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Women's History Month: One Woman’s Pursuit of an Education Advances Two Fields of Science for Generations to Come

By Rachelle Kuznicki Zidar, Esq.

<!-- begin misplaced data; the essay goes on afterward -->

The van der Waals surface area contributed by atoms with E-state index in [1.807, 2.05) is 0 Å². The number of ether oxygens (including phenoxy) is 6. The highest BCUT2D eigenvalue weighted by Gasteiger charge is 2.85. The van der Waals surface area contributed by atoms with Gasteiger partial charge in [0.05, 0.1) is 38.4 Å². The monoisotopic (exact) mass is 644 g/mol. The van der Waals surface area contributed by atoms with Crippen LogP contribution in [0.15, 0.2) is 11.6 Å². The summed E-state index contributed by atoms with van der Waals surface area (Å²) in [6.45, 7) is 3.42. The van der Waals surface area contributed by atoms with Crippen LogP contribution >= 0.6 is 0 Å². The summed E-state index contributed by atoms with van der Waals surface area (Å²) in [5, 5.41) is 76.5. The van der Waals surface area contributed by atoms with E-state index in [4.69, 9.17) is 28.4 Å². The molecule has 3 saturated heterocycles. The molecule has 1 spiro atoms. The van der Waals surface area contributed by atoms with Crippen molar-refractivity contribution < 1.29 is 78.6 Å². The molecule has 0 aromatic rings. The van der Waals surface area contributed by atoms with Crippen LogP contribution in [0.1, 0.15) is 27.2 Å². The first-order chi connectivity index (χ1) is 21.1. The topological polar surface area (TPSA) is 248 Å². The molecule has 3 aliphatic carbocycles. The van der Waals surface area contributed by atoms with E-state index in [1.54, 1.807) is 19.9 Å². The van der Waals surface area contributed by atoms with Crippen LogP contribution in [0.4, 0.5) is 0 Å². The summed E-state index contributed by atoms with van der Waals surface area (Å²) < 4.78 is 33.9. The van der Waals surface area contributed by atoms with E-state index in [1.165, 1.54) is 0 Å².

Marie Sklodowska, aka “Madam Curie” was born on November 7, 1867 in Warsaw, Poland. At the time, Poland was under the control of the Russian Empire which sought to eradicate the language, culture, and history of the Polish people. Both of her parents were teachers, her father a math and physics instructor. Her mother died when she was only 10 years old. Despite being an excellent student, Marie could not attend the male-only University of Warsaw but continued her studies in a series of clandestine classes held in Poland. Determined to advance her education, she left Poland to pursue a degree in France where she earned her Ph.D. and met her husband, Pierre Curie. Following the discovery of radioactivity, Marie and her husband greatly expanded this research, discovering and isolating both radium and polonium, the latter of which was named for Marie’s native Poland. During World War I, Marie served as the director of the Red Cross Radiology Service, helping attend to wounded soldiers with early mobile X-ray units. The influence of her research on subsequent generations of nuclear physicists and chemists is unparalleled. Madam Curie, as she has become to be known, was the first woman to win a Nobel Prize and the only woman to win two Nobel Prizes in different fields, one in Physics and one in Chemistry.

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